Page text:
The theory is following an injection, TS infects the cells in the nearby area and these foreign E6 and E7 proteins will be picked up by dendritic cells of your immune system which act as little deliverymen, carrying the proteins to your lymph nodes where they present them to brand new T-cells. Upon receiving the proteins, T-cells would be able to carry out a more targeted immune response when it next finds those proteins in the body.
In the multi-country Phase II trial, 192 women with CIN2/3 lesions were randomized and given the vaccine or placebo in a 2:1 ratio, such that 129 women received the vaccine and 63 received the placebo. Amongst all 192 women there were cases of 13 different HPV strains: 16, 18, 31, 33, 35, 39, 45, 51, 52, 56, 58, 59, and 68. Some were carriers of a single strain, while others were carriers of multiple HPV strains.
Of the 129 women who received the vaccine, regardless of the type of HPV, nearly 1 in 4 had complete resolution of their lesion, compared to only 9.5% percent of those who had taken placebo. Moreover, the vaccine had the greatest effect on those with non-HPV 16-associated CIN 3 lesions (36.4%); by comparison none of the matching placebos had full clearance.
While initially this study aimed to assess how well the vaccine worked on those affected just with HPV 16, the real “wow factor” of this study was when they looked at the complete resolution rate in all other strains observed EXCEPT HPV 16. The percentage of those with complete resolution amongst women with HPV 16 was 18.2%, but amongst women with other strains the number was nearly doubled at 34.8%!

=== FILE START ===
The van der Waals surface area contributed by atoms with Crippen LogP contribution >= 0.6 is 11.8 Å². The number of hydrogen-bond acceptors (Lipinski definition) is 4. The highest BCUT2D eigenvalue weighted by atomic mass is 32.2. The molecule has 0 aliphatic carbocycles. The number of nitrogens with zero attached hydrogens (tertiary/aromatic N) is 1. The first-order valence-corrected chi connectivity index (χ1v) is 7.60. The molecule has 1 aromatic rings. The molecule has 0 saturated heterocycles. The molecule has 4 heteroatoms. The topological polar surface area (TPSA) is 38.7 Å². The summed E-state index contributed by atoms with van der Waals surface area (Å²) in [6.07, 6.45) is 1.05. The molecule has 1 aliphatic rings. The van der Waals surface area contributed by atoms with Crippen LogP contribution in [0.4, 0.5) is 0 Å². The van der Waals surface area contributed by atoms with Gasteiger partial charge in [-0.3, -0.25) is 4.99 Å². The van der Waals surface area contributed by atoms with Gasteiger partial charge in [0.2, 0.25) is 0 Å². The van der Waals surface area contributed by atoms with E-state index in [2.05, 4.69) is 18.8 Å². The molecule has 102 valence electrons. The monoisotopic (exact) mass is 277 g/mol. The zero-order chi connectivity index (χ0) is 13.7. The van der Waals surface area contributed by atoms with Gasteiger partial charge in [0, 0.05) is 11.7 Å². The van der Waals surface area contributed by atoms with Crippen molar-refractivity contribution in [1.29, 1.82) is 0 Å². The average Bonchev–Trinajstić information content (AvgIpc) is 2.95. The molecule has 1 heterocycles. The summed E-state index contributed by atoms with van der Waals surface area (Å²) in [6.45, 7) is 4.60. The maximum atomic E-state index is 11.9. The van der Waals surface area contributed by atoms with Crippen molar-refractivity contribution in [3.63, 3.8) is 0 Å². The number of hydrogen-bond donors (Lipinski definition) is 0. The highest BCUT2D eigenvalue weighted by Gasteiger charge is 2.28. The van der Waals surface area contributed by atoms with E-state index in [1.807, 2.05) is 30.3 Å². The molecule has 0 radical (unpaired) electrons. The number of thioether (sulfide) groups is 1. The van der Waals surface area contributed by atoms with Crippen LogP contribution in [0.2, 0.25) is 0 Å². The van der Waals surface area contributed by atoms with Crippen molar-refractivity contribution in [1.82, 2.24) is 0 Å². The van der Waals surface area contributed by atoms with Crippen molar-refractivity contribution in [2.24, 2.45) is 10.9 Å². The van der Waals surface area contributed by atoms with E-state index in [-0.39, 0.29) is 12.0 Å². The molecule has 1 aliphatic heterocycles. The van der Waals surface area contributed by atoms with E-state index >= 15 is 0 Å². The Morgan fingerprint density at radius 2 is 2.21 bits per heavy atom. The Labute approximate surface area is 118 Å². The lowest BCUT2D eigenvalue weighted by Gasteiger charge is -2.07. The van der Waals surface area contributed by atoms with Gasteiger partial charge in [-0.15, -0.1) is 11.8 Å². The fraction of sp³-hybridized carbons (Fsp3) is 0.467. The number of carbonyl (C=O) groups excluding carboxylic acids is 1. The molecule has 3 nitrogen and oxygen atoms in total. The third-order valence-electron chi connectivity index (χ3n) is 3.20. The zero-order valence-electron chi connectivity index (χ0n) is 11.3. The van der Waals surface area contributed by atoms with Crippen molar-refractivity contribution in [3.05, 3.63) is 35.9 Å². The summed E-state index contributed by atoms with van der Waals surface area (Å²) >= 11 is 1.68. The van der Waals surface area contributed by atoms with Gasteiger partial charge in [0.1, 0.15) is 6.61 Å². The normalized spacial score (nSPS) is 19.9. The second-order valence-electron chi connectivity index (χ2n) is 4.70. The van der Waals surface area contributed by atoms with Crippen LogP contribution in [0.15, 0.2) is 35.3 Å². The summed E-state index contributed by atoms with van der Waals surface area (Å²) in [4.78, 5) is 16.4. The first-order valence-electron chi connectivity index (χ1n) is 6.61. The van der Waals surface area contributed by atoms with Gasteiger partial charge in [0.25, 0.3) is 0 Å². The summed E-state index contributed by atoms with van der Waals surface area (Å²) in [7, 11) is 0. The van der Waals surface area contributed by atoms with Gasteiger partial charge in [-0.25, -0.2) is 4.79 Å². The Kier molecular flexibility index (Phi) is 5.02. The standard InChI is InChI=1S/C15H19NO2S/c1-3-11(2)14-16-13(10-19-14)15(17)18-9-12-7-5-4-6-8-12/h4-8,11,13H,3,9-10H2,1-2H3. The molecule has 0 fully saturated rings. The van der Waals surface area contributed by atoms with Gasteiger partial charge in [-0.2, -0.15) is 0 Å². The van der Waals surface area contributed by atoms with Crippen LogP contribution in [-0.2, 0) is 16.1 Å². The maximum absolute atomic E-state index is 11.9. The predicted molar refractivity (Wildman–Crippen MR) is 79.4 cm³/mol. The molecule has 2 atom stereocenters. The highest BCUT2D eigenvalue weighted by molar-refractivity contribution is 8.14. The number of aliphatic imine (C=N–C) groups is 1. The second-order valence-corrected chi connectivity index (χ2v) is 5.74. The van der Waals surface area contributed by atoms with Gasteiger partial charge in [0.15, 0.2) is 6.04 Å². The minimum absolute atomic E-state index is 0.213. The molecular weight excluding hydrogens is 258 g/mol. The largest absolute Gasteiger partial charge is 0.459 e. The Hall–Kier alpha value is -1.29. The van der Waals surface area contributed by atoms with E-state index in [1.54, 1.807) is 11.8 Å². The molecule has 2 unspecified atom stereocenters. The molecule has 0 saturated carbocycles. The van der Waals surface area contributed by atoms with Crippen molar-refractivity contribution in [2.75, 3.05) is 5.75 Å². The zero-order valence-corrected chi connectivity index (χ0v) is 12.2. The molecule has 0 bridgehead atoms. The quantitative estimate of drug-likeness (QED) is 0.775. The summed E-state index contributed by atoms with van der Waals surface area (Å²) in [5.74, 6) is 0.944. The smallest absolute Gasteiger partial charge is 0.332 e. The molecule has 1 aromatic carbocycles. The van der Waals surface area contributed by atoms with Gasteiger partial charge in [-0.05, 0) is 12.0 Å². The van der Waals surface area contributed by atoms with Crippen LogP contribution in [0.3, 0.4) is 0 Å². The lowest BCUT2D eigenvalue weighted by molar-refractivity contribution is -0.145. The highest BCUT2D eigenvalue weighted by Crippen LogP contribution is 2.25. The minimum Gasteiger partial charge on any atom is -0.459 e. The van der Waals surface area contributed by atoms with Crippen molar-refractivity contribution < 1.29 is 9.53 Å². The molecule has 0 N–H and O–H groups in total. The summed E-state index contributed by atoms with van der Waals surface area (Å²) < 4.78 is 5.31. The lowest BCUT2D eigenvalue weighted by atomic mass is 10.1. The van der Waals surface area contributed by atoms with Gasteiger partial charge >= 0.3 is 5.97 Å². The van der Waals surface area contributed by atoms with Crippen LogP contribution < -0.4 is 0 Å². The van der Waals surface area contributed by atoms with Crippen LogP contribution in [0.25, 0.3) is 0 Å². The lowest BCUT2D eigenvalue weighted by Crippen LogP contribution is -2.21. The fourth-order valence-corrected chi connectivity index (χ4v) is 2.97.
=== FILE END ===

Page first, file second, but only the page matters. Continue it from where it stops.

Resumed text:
Overall, vaccine treatment significantly improved the likelihood of complete resolution.
Interestingly there may also be a genetic component to response to the vaccination – Non-Hispanic Black women and Hispanic women were much more likely than Non-Hispanic White Women to have resolution or respond to the vaccine.
More study needs to be done, but it certainly is an exciting prospect to be able to hope for non-surgical methods for treating high-grade HPV infections.
1Harper, D. M., Nieminen, P., Donders, G., Einstein, M. H., Garcia, F., Huh, W. K., . . . Calleja, E. (2019). The efficacy and safety of Tipapkinogen Sovacivec therapeutic HPV vaccine in cervical intraepithelial neoplasia grades 2 and 3: Randomized controlled phase II trial with 2.5 years of follow-up. Gynecologic Oncology,153(3), 521-529. doi:10.1016/j.ygyno.2019.03.250
2Attkisson, S. (2009, August 22). Gardasil Researcher Speaks Out. Retrieved from https://www.cbsnews.com/news/gardasil-researcher-speaks-out/
3Diane M Harper (2009) Gardasil® needs a new consent form, Expert Review of Vaccines, 8:12, 1613-1614, DOI: 10.1586/erv.09.120
4Harper, D. M., & Demars, L. R. (2017). HPV vaccines – A review of the first decade. Gynecologic Oncology,146(1), 196-204. doi:10.1016/j.ygyno.2017.04.004